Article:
Future of work : Why digital requires transformation of HR and management

We are in an exciting era: the Fourth Industrial Revolution. For energy companies, such as the one I work for, this translates as Industry 4.0.

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Alan Lambert

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Development of 🌍👩🏻‍💼👨🏽‍💼👷🏼 management & leadership @Total to pioneer & lead 🛢⛽️☀️🔋 better energy💡innovation

We are in an exciting era: the Fourth Industrial Revolution. For energy companies, such as the one I work for, this translates as Industry 4.0. Developments in previously disjointed fields such as artificial intelligence and machine learning, robotics, nanotechnology, 3D printing and biotechnology are all building on and magnifying one another. From a business perspective we can harness these new technologies to innovate and find cheaper, more accessible, quicker, more efficient, safer and greener ways to run our operations, offer our energy products and services and revolutionise the customer journey through digital solutions.

Concretely, for my employer, we have taken bold and pioneering steps to embrace and lead Industry 4.0. Our efforts were rewarded with recognition as France’s top digital company in the eCAC40 rankings awarded by business media Les Echos and France’s digital champion to the EU Commission Gilles Babinet. Our work with big data (our exploration teams have one of the world’s most powerful supercomputers, Pangea), machine learning, predictive maintenance, block-chain and robotics were all cited in the reasons for our rise to the top of the rankings. Since then, in addition to internal leaps forward, further progress has also been made with external collaboration with start ups, and with new partnerships with Google ( AI for geoscience) and the launch of a digital innovation centre in partnership with TATA Consultancy Services.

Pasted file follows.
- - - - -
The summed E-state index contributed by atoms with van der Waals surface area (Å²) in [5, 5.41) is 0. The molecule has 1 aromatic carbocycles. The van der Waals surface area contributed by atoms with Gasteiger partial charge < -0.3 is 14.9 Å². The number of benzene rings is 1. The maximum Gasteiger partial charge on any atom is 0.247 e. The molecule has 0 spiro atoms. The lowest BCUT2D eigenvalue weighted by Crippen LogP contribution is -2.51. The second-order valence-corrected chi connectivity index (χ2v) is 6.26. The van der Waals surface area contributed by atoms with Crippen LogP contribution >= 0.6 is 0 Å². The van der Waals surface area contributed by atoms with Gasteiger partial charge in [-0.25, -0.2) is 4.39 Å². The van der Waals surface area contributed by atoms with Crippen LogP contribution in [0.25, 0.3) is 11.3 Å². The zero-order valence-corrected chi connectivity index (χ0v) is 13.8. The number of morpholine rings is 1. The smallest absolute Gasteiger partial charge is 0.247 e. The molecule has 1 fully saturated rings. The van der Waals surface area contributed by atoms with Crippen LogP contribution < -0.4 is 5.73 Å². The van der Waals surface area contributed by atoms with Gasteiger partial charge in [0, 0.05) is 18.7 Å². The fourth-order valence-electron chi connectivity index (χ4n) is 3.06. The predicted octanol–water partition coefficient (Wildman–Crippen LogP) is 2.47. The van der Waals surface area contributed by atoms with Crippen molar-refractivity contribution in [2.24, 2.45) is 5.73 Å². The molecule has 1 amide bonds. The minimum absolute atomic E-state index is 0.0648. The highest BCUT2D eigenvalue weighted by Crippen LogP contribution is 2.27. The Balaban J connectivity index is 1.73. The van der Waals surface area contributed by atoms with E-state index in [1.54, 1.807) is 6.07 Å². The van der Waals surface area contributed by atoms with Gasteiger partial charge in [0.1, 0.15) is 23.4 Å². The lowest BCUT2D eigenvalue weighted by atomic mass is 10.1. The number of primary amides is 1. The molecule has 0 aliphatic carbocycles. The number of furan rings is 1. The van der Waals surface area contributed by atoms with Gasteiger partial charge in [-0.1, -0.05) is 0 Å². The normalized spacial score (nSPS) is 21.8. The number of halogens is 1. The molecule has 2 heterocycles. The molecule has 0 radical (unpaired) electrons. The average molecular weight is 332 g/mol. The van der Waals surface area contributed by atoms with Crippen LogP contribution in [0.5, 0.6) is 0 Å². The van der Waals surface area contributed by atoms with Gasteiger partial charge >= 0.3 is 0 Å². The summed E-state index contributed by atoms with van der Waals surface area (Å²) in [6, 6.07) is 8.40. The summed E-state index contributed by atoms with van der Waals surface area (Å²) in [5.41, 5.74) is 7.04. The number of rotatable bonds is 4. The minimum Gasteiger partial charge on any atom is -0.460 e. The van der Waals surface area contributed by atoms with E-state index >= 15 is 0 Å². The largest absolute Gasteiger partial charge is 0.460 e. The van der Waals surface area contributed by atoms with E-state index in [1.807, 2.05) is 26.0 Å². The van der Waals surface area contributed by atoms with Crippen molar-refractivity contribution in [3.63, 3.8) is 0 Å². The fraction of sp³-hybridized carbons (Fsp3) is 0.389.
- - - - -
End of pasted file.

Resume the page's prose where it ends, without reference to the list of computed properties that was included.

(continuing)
Indeed, it is inconceivable for a large industrial player to not benefit from the digital transformation to innovate and enhance its operations. For example, rather than conducting costly and time consuming routine and preventive maintenance, digital solutions permit a shift to predictive maintenance. Industrial plant is upgraded, IoT solutions installed, and we redesign the way we work to automate inspection and maintenance tasks, and analysis of the data allows us to deploy resources where and when needed. The case for digital solutions for industrial assets is clear.

Digital impact on human capital

But what about our greatest asset? People are our primary wealth. The role and functions of the human capital will inevitably transform in this digital revolution as machines, algorithms and artificial intelligence transform or automate tasks previously undertaken by employees. Some activities will simply disappear, whilst new ones will evolve. By one estimate cited in the World Economic Forum future of jobs report, 65% of children entering primary school today will ultimately end up working in completely new job types that don’t currently exist. In such a rapidly evolving employment landscape, the ability to anticipate and prepare for future skills requirements and job content is increasingly critical for employees to fully seize the opportunities presented in the new digital workplace.

Whilst digital technology may replace some tasks, machines are unlikely to replace functions that require human interaction, functions that require empathy and emotion. According to an OECD report, two types of skills are likely to be particularly important in the future. First, with the disappearance of routine tasks, growing emphasis will be placed on skills which are more difficult to automate. In particular, there is evidence that the labour market is increasingly rewarding soft skills such as the ability to communicate, work in teams, lead, solve problems and self-organise. Secondly, the importance of digital skills is increasing. Rapidly changing skills needs raises the risk of skills mismatch and shortage, both of which have significant economic costs. For individuals, skills mismatch has a negative impact on job satisfaction and earning potential. For the employer, it reduces productivity and increases on-the-job search and turnover, while shortages increase the cost of hiring and hinder the adoption of new digital technology.